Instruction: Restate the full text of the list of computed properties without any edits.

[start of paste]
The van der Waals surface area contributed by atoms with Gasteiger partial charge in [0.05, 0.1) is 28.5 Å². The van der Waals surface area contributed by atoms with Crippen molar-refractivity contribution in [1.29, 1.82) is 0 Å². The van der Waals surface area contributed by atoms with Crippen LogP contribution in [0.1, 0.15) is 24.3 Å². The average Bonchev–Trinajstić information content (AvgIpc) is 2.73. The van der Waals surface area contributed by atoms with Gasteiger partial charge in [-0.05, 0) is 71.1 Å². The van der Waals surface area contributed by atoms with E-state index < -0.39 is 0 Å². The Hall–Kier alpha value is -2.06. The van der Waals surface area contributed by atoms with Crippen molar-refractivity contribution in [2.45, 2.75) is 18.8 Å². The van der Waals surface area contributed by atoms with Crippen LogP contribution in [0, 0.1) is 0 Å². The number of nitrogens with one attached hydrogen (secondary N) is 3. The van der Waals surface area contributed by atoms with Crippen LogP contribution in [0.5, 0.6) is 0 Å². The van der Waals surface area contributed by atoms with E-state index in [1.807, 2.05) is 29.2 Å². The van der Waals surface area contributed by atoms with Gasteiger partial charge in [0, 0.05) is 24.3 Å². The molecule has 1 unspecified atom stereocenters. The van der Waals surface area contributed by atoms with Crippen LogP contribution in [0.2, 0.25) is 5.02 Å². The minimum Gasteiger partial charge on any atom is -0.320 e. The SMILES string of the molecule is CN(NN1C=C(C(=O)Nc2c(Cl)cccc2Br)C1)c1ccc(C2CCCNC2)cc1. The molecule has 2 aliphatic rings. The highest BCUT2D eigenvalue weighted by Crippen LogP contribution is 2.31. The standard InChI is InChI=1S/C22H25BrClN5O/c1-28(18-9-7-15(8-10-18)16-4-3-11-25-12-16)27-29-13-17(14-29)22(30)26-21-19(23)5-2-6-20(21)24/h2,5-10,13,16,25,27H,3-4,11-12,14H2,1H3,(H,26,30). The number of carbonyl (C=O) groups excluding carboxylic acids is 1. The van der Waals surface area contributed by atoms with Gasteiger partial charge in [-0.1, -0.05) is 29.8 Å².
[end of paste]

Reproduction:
The van der Waals surface area contributed by atoms with Gasteiger partial charge in [0.05, 0.1) is 28.5 Å². The van der Waals surface area contributed by atoms with Crippen molar-refractivity contribution in [1.29, 1.82) is 0 Å². The van der Waals surface area contributed by atoms with Crippen LogP contribution in [0.1, 0.15) is 24.3 Å². The average Bonchev–Trinajstić information content (AvgIpc) is 2.73. The van der Waals surface area contributed by atoms with Gasteiger partial charge in [-0.05, 0) is 71.1 Å². The van der Waals surface area contributed by atoms with E-state index < -0.39 is 0 Å². The Hall–Kier alpha value is -2.06. The van der Waals surface area contributed by atoms with Crippen molar-refractivity contribution in [2.45, 2.75) is 18.8 Å². The van der Waals surface area contributed by atoms with Crippen LogP contribution in [0, 0.1) is 0 Å². The number of nitrogens with one attached hydrogen (secondary N) is 3. The van der Waals surface area contributed by atoms with Crippen LogP contribution in [0.5, 0.6) is 0 Å². The van der Waals surface area contributed by atoms with E-state index in [1.807, 2.05) is 29.2 Å². The van der Waals surface area contributed by atoms with Gasteiger partial charge in [0, 0.05) is 24.3 Å². The molecule has 1 unspecified atom stereocenters. The van der Waals surface area contributed by atoms with Crippen LogP contribution in [0.2, 0.25) is 5.02 Å². The minimum Gasteiger partial charge on any atom is -0.320 e. The SMILES string of the molecule is CN(NN1C=C(C(=O)Nc2c(Cl)cccc2Br)C1)c1ccc(C2CCCNC2)cc1. The molecule has 2 aliphatic rings. The highest BCUT2D eigenvalue weighted by Crippen LogP contribution is 2.31. The standard InChI is InChI=1S/C22H25BrClN5O/c1-28(18-9-7-15(8-10-18)16-4-3-11-25-12-16)27-29-13-17(14-29)22(30)26-21-19(23)5-2-6-20(21)24/h2,5-10,13,16,25,27H,3-4,11-12,14H2,1H3,(H,26,30). The number of carbonyl (C=O) groups excluding carboxylic acids is 1. The van der Waals surface area contributed by atoms with Gasteiger partial charge in [-0.1, -0.05) is 29.8 Å².